Don’t Let ‘Neanderthals’ Block Climate Action, Kerry Urges, as Australia Faces Winter Heat and Drought
With parts of southern and eastern Australia suffering through a winter of intense heat and drought, and the Australian Medical Association declaring health emergency, former U.S. secretary of State John Kerry called for immediate action on the climate crisis and took what The Guardian called “veiled swipes” at governments that aren’t responding.
“We just can’t sit on our asses and leave the political process to Neanderthals who don’t want to believe in the future,” Kerry said, in a keynote address to the Global Table food and agriculture conference in Melbourne. “We have a dearth of leadership, but this will turn.”
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Kerry weighed in on the failure of Australia’s climate-denying Liberal Coalition government to come up with a coherent climate strategy, and on plans for the massive Adani coal mine in Queensland, The Guardian states. The one-time U.S. presidential candidate was withering about the notion that countries must choose between climate action and securing jobs and economic growth.
“They are not separate. And anybody who persists in putting forward that notion that you have to make the choice—you can either have jobs plus prosperity or you can protect the environment and the future—that’s a lie,” he said. “We’ve got a whole bunch of people running around trying to save the status quo—when the status quo is actually feeding a lot of jobs that don’t make sense.”
He contrasted a growing solar work force of 300,000 people in the U.S. with a declining coal sector that currently employs 50,000, and took aim at Australia’s all-out effort to backstop the controversial and financially tenuous Adani project. “I got to tell you, we should not be moving to coal, we should not be encouraging coal, we should not be building infrastructure around coal,” Kerry said, receiving rousing applause in response.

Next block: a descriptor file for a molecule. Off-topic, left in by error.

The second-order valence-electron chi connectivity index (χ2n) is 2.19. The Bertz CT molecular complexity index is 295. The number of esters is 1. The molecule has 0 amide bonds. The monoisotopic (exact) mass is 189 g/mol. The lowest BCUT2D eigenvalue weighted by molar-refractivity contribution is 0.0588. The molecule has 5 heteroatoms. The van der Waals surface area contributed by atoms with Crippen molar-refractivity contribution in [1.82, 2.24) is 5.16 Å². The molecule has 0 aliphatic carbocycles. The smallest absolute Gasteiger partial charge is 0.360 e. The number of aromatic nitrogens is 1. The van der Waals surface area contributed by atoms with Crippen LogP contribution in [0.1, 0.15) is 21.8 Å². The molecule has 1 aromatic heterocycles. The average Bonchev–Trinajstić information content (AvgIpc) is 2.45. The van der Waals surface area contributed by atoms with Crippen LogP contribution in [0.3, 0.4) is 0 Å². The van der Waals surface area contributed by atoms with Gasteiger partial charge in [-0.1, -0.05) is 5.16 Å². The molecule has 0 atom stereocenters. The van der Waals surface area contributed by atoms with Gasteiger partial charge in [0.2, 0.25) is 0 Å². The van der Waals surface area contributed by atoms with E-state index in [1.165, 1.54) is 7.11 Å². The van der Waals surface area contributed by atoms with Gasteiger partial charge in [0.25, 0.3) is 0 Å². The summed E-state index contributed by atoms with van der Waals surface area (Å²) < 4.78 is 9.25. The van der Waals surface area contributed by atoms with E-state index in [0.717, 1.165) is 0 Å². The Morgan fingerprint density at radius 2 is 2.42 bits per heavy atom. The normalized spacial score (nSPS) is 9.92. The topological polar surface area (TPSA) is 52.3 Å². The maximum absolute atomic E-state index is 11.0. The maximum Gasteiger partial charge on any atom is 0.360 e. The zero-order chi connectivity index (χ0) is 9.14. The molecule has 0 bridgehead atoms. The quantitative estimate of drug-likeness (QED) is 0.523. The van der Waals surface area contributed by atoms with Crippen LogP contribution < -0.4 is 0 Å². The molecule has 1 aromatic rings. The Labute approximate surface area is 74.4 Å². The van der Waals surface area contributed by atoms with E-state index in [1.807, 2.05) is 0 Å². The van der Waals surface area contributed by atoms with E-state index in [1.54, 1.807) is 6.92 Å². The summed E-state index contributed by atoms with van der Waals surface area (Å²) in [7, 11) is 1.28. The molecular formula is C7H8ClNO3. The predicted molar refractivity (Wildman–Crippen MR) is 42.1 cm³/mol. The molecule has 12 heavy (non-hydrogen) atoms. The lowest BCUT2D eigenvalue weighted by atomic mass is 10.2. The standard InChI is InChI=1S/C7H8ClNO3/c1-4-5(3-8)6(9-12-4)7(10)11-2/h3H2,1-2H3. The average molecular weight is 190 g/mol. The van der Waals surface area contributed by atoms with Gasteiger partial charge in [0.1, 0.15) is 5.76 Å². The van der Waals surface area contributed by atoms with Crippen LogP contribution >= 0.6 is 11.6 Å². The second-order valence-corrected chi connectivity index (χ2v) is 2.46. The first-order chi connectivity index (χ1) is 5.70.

When opponents argue that the cost of climate action is too high, he added, they rarely factor in the cost of climate disasters. In the U.S., Hurricanes Irma, María, and Harvey produced US$265 billion in clean-up costs, and “wait and see what happens with Dorian,” he said.
And he noted that rich countries have failed to keep their promise to fund effective climate response through the United Nations Green Climate Fund. “We said we would put $100 billion in that fund to help these smaller nations do this transition,” he told participants. “But do you know how much money is in that fund? Less than $5 billion. Come on, folks, that’s not serious.”
As Kerry spoke, data from Australia’s Bureau of Meteorology showed dire results for southern and eastern parts of the country that recorded their sixth-highest temperatures and lowest average rainfall on record during the winter months of June through August. “For the first eight months of 2019, maximums are running the hottest on record and mean temperatures the second-warmest,” the Sydney Morning Herald reports this week. New South Wales received about one-third of its usual winter rain and Sydney recorded its third-warmest winter, while Victoria state posted more moderate results.
“The Murray-Darling Basin, Australia’s food bowl, had yet another poor season, with less than half its typical rain,” the Herald states. “The average of 48.4 millimetres was its fourth lowest in more than a century of records.”
Earlier this week, the Australian Medical Association officially declared climate change a health emergency, citing “clear scientific evidence indicating severe impacts for our patients and communities now and into the future,” The Guardian reports.
“Climate change will cause higher mortality and morbidity from heat stress,” said AMA President Tony Bartone. “Climate change will cause injury and mortality from increasingly severe weather events. Climate change will cause increases in the transmission of vector-borne diseases. Climate change will cause food insecurity resulting from declines in agricultural outputs. Climate change will cause a higher incidence of mental ill-health. These effects are already being observed internationally and in Australia.”
The AMA has recognized the health risks of climate change since 2004, The Guardian says. Now, “the peak organization representing doctors in Australia is calling on the Morrison government to promote an active transition from fossil fuels to renewable energy; adopt mitigation targets within an Australian carbon budget; promote the health benefits of addressing climate change; and develop a national strategy for health and climate change.”